When Kelsey Chief took an orientation tour at the University of Alberta in 2015, one of the stops took her to a mural in Rutherford Library: Henry Glyde’s painting, “Alberta History.” In this episode, Kelsey talks about the anger she felt seeing that mural. And University of Regina artist and professor David Garneau shares a different take on the mural.
Henry George Glyde was originally from England, and studied art all around Europe. He started the University of Alberta’s art program, and helped found the Banff Centre. He completed this mural, Alberta History, in 1951. It lives in the Rutherford Library South reading room.
It paints a picture of Alberta history dominated by two white Christian figures: the Catholic Father Lacombe and the Anglican Reverend MacDougall. Each stands around a cluster of Indigenous people, mostly bowing their heads. Fort Edmonton is in the background, along with churches and a smattering of tipis.
The painting made enough people uncomfortable that the University of Alberta acquired another painting for the room as a response: “Sky Talk”, by Alex Janvier. Janvier is a Dene Suline-Saulteaux artist from Cold Lake First Nations, and was a member of the groundbreaking Indian Group of Seven.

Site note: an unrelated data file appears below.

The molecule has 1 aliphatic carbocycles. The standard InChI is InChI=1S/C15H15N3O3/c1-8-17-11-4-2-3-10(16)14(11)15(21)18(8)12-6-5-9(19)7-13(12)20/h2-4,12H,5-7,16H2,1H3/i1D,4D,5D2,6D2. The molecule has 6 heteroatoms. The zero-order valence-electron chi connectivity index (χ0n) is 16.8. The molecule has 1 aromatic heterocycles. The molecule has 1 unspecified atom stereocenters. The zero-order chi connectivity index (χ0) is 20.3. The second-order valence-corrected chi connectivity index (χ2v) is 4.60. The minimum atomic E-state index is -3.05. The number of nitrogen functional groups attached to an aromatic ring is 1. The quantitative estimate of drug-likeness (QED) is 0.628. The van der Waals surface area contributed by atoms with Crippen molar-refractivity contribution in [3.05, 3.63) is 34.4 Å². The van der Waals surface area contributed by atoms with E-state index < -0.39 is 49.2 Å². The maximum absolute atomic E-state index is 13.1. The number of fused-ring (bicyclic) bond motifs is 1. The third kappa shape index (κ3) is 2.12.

As an Indigenous student, Kelsey Chief found “Alberta History” made her feel very unwelcome in the space. And she found the presence of “Sky Talk” an inadequate response to the issues it raised. So she wrote a Manifesto about the piece, calling other students to recognize colonialism in the painting and its presence on campus.
This interviews for this episode were originally recorded in 2016, as a pilot of sorts for Let’s Find Out.
- David Garneau’s essay on the Glyde mural
- Reconciliation at Grandin Station (CJSR)
- Station of Reconciliation (ECAMP Podcast)